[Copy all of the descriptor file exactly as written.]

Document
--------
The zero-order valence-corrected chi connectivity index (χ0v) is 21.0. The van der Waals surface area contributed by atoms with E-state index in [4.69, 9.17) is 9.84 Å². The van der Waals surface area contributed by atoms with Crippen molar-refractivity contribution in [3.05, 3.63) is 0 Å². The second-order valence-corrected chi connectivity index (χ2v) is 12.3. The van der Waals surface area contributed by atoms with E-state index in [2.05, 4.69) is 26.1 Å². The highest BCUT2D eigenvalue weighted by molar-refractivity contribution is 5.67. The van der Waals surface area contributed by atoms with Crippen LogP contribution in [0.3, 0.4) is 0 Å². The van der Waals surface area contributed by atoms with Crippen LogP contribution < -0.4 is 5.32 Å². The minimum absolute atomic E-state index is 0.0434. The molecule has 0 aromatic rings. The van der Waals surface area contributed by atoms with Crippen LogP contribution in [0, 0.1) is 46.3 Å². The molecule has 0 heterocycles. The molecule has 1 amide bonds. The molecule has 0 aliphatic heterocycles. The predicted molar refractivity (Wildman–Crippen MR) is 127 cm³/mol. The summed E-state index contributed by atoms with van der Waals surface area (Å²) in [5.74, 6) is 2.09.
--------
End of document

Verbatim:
The zero-order valence-corrected chi connectivity index (χ0v) is 21.0. The van der Waals surface area contributed by atoms with E-state index in [4.69, 9.17) is 9.84 Å². The van der Waals surface area contributed by atoms with Crippen molar-refractivity contribution in [3.05, 3.63) is 0 Å². The second-order valence-corrected chi connectivity index (χ2v) is 12.3. The van der Waals surface area contributed by atoms with E-state index in [2.05, 4.69) is 26.1 Å². The highest BCUT2D eigenvalue weighted by molar-refractivity contribution is 5.67. The van der Waals surface area contributed by atoms with Crippen LogP contribution in [0.3, 0.4) is 0 Å². The van der Waals surface area contributed by atoms with Crippen LogP contribution < -0.4 is 5.32 Å². The minimum absolute atomic E-state index is 0.0434. The molecule has 0 aromatic rings. The van der Waals surface area contributed by atoms with Crippen LogP contribution in [0, 0.1) is 46.3 Å². The molecule has 0 heterocycles. The molecule has 1 amide bonds. The molecule has 0 aliphatic heterocycles. The predicted molar refractivity (Wildman–Crippen MR) is 127 cm³/mol. The summed E-state index contributed by atoms with van der Waals surface area (Å²) in [5.74, 6) is 2.09.